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More budget bits & pieces
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Capitol Region Reporter Anna Sale and I have been having fun pulling apart all of the various twists and turns in the state's budget drama.  The latest act?  Governor Jodi Rell going on CPTV's On The Record with Steve Kotchko, and basically saying that she knew her budget would contain flawed, old numbers...because there wasn't time to update an already printed document. It's a strange answer, but made stranger by her budget chief Bob Genuario giving a completely different explanation to reporters the day before.  Anna's story lays it out... 

That show also drove the Courant's coverage today.  They picked up on the Governor's tough talk about union talks.  

The Connecticut Post's Ken Dixon was listening to Where We Live on Thursday, as we talked about the Governor's budget.  He's interested in whether this might mean new taxes.

Dean Pagani's Media Attache Blog has a nice synopsis of the latest budget news, too - including a mention of the OTR interview.  (One more mention for Dean's blog.  He also beat us by a few weeks on an interview with Kevin O'Connor, former U.S. Attorney and current private practice lawyer.  Feel free to read Dean's blog, formulate some of your own questions about O'Connor's time in D.C., and send them to us at [email protected].  Then listen for the interview on February 17.)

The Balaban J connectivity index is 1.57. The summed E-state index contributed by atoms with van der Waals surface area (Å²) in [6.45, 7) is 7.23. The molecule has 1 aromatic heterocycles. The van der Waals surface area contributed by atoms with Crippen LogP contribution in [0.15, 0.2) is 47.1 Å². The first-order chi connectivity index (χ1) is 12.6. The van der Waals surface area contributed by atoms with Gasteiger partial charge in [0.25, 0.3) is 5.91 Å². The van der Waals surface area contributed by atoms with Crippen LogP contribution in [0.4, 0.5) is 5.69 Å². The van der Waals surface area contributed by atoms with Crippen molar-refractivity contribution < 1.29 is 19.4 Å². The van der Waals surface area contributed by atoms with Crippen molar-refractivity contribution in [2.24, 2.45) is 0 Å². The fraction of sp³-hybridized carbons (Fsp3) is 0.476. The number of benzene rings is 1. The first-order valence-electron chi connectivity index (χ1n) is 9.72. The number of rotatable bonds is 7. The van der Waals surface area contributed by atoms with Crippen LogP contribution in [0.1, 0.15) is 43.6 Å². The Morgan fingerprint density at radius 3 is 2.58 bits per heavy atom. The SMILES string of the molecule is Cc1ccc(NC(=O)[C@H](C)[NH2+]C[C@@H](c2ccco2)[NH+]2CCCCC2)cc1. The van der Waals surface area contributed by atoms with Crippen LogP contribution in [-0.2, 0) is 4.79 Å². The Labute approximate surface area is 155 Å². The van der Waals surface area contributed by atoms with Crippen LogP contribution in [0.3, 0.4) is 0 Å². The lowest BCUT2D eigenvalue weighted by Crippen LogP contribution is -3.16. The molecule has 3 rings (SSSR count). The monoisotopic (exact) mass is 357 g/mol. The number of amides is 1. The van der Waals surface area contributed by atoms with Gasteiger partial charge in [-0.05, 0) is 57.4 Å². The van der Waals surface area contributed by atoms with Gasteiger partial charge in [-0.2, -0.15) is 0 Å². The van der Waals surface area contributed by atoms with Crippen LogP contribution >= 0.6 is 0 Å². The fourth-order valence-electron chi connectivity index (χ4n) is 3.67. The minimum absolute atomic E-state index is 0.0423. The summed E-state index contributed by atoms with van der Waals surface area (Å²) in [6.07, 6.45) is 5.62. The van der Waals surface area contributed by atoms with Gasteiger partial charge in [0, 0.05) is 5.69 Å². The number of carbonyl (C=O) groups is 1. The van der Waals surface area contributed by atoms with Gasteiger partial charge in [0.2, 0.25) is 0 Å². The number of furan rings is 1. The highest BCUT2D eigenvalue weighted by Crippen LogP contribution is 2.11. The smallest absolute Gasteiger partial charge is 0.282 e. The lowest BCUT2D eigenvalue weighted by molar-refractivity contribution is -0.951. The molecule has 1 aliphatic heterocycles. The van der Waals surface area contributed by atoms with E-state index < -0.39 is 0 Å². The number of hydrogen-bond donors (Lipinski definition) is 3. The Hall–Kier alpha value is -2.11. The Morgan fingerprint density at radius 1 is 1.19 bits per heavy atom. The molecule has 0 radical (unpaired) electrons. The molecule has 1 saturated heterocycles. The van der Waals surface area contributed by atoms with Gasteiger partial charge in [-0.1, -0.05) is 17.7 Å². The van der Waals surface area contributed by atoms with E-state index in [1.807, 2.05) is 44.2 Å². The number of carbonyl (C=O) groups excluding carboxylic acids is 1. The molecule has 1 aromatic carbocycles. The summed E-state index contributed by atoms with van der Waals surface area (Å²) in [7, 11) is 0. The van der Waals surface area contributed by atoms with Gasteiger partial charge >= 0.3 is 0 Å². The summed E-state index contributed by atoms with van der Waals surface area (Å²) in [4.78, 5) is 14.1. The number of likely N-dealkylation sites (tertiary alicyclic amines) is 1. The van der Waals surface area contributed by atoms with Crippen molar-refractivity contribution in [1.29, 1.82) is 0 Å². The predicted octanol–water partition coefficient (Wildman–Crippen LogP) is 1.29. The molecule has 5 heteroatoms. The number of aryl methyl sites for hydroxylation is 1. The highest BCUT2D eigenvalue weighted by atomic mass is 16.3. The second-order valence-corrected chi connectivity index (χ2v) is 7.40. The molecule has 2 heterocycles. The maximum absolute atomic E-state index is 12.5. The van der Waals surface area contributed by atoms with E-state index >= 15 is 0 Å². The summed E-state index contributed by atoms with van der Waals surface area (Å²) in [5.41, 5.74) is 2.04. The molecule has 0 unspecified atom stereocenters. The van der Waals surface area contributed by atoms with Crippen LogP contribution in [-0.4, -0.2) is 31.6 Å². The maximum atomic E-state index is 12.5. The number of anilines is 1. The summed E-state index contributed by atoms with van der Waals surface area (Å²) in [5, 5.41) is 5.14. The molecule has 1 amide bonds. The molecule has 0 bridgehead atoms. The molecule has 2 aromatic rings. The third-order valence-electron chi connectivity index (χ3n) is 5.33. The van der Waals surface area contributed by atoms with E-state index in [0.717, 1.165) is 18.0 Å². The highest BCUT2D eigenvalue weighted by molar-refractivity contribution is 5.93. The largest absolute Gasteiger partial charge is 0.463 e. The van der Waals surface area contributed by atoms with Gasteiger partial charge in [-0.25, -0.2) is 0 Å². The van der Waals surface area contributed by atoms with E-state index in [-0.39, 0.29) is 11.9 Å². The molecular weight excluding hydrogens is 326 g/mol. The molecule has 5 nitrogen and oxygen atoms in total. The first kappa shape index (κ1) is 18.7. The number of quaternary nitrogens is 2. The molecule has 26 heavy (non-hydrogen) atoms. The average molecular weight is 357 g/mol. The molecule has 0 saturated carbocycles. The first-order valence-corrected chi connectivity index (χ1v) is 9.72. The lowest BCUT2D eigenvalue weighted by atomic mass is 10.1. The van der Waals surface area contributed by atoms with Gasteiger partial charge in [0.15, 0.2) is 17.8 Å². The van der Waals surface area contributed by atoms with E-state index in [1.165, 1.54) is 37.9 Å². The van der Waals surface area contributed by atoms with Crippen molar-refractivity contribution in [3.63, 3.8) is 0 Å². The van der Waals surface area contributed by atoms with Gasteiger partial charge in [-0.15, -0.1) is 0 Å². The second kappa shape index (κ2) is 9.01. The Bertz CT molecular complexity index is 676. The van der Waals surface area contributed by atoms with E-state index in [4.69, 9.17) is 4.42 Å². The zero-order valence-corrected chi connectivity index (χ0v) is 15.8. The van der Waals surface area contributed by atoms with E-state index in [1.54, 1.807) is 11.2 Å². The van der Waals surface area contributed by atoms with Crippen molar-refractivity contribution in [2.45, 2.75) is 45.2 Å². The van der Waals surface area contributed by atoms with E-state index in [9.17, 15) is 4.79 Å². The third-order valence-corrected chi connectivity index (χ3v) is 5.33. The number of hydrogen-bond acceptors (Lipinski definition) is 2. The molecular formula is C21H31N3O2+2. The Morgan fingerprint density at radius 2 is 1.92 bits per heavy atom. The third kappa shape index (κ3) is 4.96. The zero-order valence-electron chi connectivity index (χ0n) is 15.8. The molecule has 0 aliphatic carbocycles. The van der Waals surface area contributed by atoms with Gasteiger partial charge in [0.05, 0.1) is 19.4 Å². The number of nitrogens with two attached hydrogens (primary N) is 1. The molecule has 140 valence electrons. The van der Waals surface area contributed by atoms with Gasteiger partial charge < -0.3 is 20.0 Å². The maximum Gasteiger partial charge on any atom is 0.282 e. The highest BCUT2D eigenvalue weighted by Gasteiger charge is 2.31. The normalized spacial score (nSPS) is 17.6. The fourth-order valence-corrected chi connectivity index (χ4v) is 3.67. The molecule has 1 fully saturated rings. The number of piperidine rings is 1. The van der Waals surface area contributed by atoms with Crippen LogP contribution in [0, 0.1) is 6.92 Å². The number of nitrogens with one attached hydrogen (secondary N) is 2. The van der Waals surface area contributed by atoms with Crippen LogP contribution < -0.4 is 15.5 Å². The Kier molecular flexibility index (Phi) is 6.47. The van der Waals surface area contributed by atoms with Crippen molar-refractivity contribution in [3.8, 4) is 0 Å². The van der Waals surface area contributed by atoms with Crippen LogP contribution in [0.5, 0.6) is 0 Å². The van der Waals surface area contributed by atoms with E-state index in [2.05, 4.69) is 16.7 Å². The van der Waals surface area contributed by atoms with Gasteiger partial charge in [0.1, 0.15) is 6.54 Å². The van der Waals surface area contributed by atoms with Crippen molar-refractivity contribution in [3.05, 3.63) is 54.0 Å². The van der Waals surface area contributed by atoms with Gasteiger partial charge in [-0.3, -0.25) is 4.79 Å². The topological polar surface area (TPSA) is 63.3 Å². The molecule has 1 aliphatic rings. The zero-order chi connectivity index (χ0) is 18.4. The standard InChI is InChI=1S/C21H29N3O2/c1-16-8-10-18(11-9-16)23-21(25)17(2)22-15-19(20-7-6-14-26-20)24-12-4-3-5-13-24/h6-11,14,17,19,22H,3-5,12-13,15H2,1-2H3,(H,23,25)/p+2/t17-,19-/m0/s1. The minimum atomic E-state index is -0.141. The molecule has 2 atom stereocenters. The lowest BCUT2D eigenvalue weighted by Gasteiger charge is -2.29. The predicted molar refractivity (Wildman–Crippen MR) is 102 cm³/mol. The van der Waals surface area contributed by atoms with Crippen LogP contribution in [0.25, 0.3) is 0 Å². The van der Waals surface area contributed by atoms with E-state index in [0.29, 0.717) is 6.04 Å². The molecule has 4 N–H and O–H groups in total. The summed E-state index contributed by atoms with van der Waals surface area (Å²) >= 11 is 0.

Vanishing Middle Class Documentary Upcoming

Anthony Brooks, a former NPR reporter who has been heard hosting On Point and Here & Now recently, produced a compelling documentary for WBUR's Inside Out series on the American middle class.  Here's a short description:

 

Middle class American families are in distress. Despite the enormous increase in wealth in America over the past two decades, for most Americans in the middle, wages have been flat -- or even losing ground. At the same time, the costs of basic necessities, including housing, health care, food and education have continued to rise. "The Vanishing Middle Class: Inside Out" veteran NPR correspondent Anthony Brooks brings us stories of real families, and presents snap-shots of the growing challenges that many of them face. Our journey begins in Massachusetts, where the promise of hi-tech and a knowledge-based economy is leaving millions of Baystaters behind. We visit rural Vermont, where despite the beauty of the state’s green rolling hills, thousands of working families are struggling to heat their homes and make ends meet.  And Brooks speaks with leading economic experts about the causes and realities of the changing conditions facing the middle class.
 
Where We Live is presenting "The Vanishing Middle Class" documentary as a President's Day special on Monday, February 16th.  You can find out more on WBUR's website.  (Note: WNPR's Where We Live is working with Inside Out on another healthcare documentary for later this year.  In 2008, we helped present "The Doctor Can't See You Now" - about the growing shortage of primary care docs.